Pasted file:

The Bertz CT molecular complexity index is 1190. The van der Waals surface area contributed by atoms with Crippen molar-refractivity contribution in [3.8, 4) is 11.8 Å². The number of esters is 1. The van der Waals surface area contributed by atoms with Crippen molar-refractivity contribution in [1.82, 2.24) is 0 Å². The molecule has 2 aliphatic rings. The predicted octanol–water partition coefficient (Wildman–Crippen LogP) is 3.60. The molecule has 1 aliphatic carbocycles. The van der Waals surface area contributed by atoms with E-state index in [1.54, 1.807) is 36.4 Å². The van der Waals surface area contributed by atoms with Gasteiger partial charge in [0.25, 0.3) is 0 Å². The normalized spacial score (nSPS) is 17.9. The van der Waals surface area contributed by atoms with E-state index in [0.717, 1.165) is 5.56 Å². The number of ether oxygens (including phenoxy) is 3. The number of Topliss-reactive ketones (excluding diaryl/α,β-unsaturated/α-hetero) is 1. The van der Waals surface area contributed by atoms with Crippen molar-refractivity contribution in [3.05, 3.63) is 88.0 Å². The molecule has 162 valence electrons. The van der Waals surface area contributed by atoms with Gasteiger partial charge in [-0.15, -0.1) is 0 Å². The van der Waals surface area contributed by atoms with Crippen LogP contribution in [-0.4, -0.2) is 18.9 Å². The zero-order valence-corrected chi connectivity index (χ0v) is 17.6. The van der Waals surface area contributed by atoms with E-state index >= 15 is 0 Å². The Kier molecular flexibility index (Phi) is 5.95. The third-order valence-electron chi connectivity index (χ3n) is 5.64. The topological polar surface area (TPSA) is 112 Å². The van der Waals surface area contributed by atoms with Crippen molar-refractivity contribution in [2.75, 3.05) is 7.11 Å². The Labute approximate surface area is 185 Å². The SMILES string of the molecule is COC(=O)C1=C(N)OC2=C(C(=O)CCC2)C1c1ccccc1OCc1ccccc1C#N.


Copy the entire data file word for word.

The Bertz CT molecular complexity index is 1190. The van der Waals surface area contributed by atoms with Crippen molar-refractivity contribution in [3.8, 4) is 11.8 Å². The number of esters is 1. The van der Waals surface area contributed by atoms with Crippen molar-refractivity contribution in [1.82, 2.24) is 0 Å². The molecule has 2 aliphatic rings. The predicted octanol–water partition coefficient (Wildman–Crippen LogP) is 3.60. The molecule has 1 aliphatic carbocycles. The van der Waals surface area contributed by atoms with E-state index in [1.54, 1.807) is 36.4 Å². The van der Waals surface area contributed by atoms with Gasteiger partial charge in [0.25, 0.3) is 0 Å². The normalized spacial score (nSPS) is 17.9. The van der Waals surface area contributed by atoms with E-state index in [0.717, 1.165) is 5.56 Å². The number of ether oxygens (including phenoxy) is 3. The number of Topliss-reactive ketones (excluding diaryl/α,β-unsaturated/α-hetero) is 1. The van der Waals surface area contributed by atoms with Crippen molar-refractivity contribution in [3.05, 3.63) is 88.0 Å². The molecule has 162 valence electrons. The van der Waals surface area contributed by atoms with Gasteiger partial charge in [-0.15, -0.1) is 0 Å². The van der Waals surface area contributed by atoms with Crippen LogP contribution in [-0.4, -0.2) is 18.9 Å². The zero-order valence-corrected chi connectivity index (χ0v) is 17.6. The van der Waals surface area contributed by atoms with E-state index >= 15 is 0 Å². The Kier molecular flexibility index (Phi) is 5.95. The third-order valence-electron chi connectivity index (χ3n) is 5.64. The topological polar surface area (TPSA) is 112 Å². The van der Waals surface area contributed by atoms with Crippen molar-refractivity contribution in [2.75, 3.05) is 7.11 Å². The Labute approximate surface area is 185 Å². The SMILES string of the molecule is COC(=O)C1=C(N)OC2=C(C(=O)CCC2)C1c1ccccc1OCc1ccccc1C#N.